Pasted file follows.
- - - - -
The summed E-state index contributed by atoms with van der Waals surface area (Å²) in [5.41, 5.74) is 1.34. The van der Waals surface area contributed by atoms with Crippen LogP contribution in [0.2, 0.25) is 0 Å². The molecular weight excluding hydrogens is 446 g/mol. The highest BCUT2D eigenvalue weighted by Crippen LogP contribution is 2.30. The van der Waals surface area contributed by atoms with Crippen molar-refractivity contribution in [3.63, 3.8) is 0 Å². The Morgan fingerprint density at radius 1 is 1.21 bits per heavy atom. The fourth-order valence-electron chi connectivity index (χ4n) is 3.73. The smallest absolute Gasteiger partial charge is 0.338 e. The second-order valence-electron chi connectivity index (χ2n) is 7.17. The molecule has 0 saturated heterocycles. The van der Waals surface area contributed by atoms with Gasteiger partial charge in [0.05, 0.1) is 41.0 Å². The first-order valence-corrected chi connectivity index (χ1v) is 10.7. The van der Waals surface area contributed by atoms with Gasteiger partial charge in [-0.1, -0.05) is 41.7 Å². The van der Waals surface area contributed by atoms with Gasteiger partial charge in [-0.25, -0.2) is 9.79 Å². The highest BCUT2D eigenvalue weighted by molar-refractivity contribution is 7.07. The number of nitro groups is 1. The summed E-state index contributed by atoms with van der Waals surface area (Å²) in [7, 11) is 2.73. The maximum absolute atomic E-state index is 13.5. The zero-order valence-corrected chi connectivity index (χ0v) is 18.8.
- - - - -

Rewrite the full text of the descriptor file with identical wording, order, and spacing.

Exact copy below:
The summed E-state index contributed by atoms with van der Waals surface area (Å²) in [5.41, 5.74) is 1.34. The van der Waals surface area contributed by atoms with Crippen LogP contribution in [0.2, 0.25) is 0 Å². The molecular weight excluding hydrogens is 446 g/mol. The highest BCUT2D eigenvalue weighted by Crippen LogP contribution is 2.30. The van der Waals surface area contributed by atoms with Crippen molar-refractivity contribution in [3.63, 3.8) is 0 Å². The Morgan fingerprint density at radius 1 is 1.21 bits per heavy atom. The fourth-order valence-electron chi connectivity index (χ4n) is 3.73. The smallest absolute Gasteiger partial charge is 0.338 e. The second-order valence-electron chi connectivity index (χ2n) is 7.17. The molecule has 0 saturated heterocycles. The van der Waals surface area contributed by atoms with Gasteiger partial charge in [0.05, 0.1) is 41.0 Å². The first-order valence-corrected chi connectivity index (χ1v) is 10.7. The van der Waals surface area contributed by atoms with Gasteiger partial charge in [-0.1, -0.05) is 41.7 Å². The van der Waals surface area contributed by atoms with Gasteiger partial charge in [-0.25, -0.2) is 9.79 Å². The highest BCUT2D eigenvalue weighted by molar-refractivity contribution is 7.07. The number of nitro groups is 1. The summed E-state index contributed by atoms with van der Waals surface area (Å²) in [7, 11) is 2.73. The maximum absolute atomic E-state index is 13.5. The zero-order valence-corrected chi connectivity index (χ0v) is 18.8.